New Year’s Resolution: Four Ways to Explore Chicago

I dedicate myself every year to a list of New Year’s resolutions, but they seem to dissolve by February. But this year I got smart and chose a fun resolution: to better explore Chicago architecture and history with some sightseeing in my own Chicago back yard. Previously, this yearly New Year’s resolution has been thwarted due to busy schedules and frankly, cost. So I did some research on ways to explore Chicago with my busy schedule and also do it on the cheap.

1.  CAF lunchtime Talks

One big hurdle in accomplishing this New Year’s resolution is first to create a proper list of these places to explore in Chicago. So why not get the scoop from architecture experts? The Chicago Architecture Foundation offers a Lunch Talks @ CAF series that allows you to pop in and explore topics about Chicago architecture and Chicago’s built environment and it fits in to your lunch break if you work downtown. These weekly Wednesday lectures from 12:15pm-1pm are free to the public and you can bring your lunch! Munch, learn, engage and go.

2. Free days at Chicago Museums 

Hitting up a museum might not fit in to a lunch break, but you don’t have to spend all day and it doesn’t have to cost an arm and a leg. Most of Chicago’s museums are free or offer free museum days to Illinois residents with proof of residency. A full list of free museums and museums with free days can be found at the Chicago Public Library website. Here is a list of a few of my favorites and their free days:

3.  Volunteer

Why not tackle two New Year’s resolutions at once? Volunteering, another popular New Year’s resolution, can get you free access to explore cool exhibits, events and spaces at your favorite Chicago building, museum or organization. In the spirit of the new year the Chicago Volunteer Expo is held annually and this year is on Feb 16th at the Peggy Notebaert Nature Museum in Lincoln Park.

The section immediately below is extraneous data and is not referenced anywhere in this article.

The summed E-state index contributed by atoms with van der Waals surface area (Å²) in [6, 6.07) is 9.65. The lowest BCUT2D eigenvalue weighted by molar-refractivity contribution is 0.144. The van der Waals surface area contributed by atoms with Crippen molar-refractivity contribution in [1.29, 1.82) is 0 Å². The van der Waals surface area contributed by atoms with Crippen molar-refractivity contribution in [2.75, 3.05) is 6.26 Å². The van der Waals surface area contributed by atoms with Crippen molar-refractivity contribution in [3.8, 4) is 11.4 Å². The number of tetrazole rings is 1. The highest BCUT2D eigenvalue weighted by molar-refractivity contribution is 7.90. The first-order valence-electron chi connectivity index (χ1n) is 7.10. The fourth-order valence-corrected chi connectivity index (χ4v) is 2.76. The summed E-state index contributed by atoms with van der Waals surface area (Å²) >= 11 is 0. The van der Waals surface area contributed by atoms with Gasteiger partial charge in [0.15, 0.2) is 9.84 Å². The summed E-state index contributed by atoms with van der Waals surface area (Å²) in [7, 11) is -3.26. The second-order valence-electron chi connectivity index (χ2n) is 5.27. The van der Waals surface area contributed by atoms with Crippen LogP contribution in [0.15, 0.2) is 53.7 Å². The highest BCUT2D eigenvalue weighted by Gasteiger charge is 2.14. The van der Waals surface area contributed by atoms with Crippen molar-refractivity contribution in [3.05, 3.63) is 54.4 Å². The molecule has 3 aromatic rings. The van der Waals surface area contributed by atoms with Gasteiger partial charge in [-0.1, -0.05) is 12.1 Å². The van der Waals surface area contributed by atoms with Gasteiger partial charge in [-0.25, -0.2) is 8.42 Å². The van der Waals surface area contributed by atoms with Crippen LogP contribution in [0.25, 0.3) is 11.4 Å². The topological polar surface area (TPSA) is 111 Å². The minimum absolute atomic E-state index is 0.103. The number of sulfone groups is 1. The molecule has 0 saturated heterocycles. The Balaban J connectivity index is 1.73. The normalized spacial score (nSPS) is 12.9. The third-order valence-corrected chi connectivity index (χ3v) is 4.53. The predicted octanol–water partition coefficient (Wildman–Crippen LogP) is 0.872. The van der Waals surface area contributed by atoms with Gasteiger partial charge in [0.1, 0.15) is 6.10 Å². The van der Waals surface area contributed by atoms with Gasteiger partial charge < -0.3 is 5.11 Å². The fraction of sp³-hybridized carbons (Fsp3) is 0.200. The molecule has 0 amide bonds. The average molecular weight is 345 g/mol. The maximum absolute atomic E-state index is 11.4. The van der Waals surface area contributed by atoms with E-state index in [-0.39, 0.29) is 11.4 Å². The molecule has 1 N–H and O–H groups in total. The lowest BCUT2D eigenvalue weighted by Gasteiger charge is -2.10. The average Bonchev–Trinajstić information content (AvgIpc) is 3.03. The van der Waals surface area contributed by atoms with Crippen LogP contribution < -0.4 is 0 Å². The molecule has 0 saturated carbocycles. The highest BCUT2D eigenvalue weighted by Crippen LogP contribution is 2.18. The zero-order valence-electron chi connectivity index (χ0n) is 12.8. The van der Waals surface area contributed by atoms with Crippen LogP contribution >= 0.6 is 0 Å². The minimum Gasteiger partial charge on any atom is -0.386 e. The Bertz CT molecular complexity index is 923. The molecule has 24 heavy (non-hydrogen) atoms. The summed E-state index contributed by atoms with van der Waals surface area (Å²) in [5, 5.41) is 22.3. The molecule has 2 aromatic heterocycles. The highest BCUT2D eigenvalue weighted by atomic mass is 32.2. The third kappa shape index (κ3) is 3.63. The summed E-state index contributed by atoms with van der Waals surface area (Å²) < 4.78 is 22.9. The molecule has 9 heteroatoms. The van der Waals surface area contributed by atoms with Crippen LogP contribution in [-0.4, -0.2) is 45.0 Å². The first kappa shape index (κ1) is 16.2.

So you get to explore a museum, sign up to volunteer, then potentially visit another museum as a volunteer!

4. Explore Chicago on your lunch break

The cheapest way to explore Chicago architecture is to be your own tour guide. Take 30 minutes at lunch and walk down streets you’ve never traversed before. You can make notes as you explore buildings that intrigue you so you can look them up later in the Encyclopedia of Chicago, an online resource for Chicago history and architecture. Or explore Chicago’s underground Pedway with our handy map.


For a short guided tour with a docent, the Frank Lloyd Wright Trust offers lunchtime tours of the Rookery building for only $5. These cheap, 30-minute tours are available on Mondays, Tuesdays, Thursdays and Fridays.

Photo Credit: Kate Joyce

If you want to explore Chicago in more depth, our Loop Interior Architecture Tour lasts two hours and the ticket price includes deals to other great things to do in Chicago.

Have fun exploring Chicago!

– Jenn Harrman, Marketing Manager and Tour Guide


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Private Tour Coordinator and Tour Guide

There is no shortage of things to discover in Chicago—I love being an urban explorer and uncovering its hidden places. I have an MA in Public History from Loyola University Chicago, and I have worked as a museum educator and kindergarten teacher. My desire to learn new things fuels my passion for educating others, which I get to experience every day as a Chicago tour guide. I live in the northern neighborhood of Rogers Park.

“Our guide Ellen was exceptional and gifted with a great personal touch.”


Tour Guide

Whether you are a first-time visitor or a lifelong resident, the vibrant history and modern majesty of Chicago never ceases to amaze. I’m a graduate of Columbia College with an M.A. in Interdisciplinary Art. I’ve worked for many years as an educator at City Colleges of Chicago. As tour guide at Chicago Detours, I integrate my enthusiasm for culture and architecture with my passion as an educator. West Town/Noble Square area is home for me.